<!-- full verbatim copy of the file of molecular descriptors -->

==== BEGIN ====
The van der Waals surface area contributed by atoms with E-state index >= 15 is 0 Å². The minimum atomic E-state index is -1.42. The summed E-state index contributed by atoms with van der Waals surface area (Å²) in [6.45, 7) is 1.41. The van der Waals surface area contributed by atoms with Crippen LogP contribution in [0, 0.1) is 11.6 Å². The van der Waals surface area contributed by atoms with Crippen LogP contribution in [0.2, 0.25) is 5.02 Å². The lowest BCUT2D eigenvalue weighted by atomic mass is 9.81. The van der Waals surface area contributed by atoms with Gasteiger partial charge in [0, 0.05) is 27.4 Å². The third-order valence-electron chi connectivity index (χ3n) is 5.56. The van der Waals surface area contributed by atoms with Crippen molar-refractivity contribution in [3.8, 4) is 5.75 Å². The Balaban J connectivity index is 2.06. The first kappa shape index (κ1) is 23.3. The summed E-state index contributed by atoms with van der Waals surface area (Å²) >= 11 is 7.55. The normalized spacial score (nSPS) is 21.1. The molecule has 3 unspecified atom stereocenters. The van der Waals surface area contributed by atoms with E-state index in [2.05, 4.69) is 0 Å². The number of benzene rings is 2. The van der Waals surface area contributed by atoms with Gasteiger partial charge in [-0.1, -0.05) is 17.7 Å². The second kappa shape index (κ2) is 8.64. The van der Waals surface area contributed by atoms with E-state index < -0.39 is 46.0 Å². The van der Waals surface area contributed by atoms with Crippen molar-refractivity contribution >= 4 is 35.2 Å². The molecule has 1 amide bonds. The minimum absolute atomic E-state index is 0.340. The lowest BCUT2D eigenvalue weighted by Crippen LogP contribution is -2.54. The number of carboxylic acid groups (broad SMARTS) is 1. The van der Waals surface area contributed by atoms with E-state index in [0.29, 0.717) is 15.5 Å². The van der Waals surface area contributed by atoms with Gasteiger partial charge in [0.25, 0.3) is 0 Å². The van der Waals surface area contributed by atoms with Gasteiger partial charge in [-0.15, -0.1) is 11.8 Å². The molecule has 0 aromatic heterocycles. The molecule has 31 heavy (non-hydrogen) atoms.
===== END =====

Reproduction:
The van der Waals surface area contributed by atoms with E-state index >= 15 is 0 Å². The minimum atomic E-state index is -1.42. The summed E-state index contributed by atoms with van der Waals surface area (Å²) in [6.45, 7) is 1.41. The van der Waals surface area contributed by atoms with Crippen LogP contribution in [0, 0.1) is 11.6 Å². The van der Waals surface area contributed by atoms with Crippen LogP contribution in [0.2, 0.25) is 5.02 Å². The lowest BCUT2D eigenvalue weighted by atomic mass is 9.81. The van der Waals surface area contributed by atoms with Gasteiger partial charge in [0, 0.05) is 27.4 Å². The third-order valence-electron chi connectivity index (χ3n) is 5.56. The van der Waals surface area contributed by atoms with Crippen molar-refractivity contribution in [3.8, 4) is 5.75 Å². The Balaban J connectivity index is 2.06. The first kappa shape index (κ1) is 23.3. The summed E-state index contributed by atoms with van der Waals surface area (Å²) >= 11 is 7.55. The normalized spacial score (nSPS) is 21.1. The molecule has 3 unspecified atom stereocenters. The van der Waals surface area contributed by atoms with E-state index in [2.05, 4.69) is 0 Å². The number of benzene rings is 2. The van der Waals surface area contributed by atoms with Gasteiger partial charge in [-0.1, -0.05) is 17.7 Å². The second kappa shape index (κ2) is 8.64. The van der Waals surface area contributed by atoms with E-state index < -0.39 is 46.0 Å². The van der Waals surface area contributed by atoms with Crippen molar-refractivity contribution >= 4 is 35.2 Å². The molecule has 1 amide bonds. The minimum absolute atomic E-state index is 0.340. The lowest BCUT2D eigenvalue weighted by Crippen LogP contribution is -2.54. The number of carboxylic acid groups (broad SMARTS) is 1. The van der Waals surface area contributed by atoms with E-state index in [0.29, 0.717) is 15.5 Å². The van der Waals surface area contributed by atoms with Gasteiger partial charge in [0.25, 0.3) is 0 Å². The van der Waals surface area contributed by atoms with Gasteiger partial charge in [-0.15, -0.1) is 11.8 Å². The molecule has 0 aromatic heterocycles. The molecule has 31 heavy (non-hydrogen) atoms.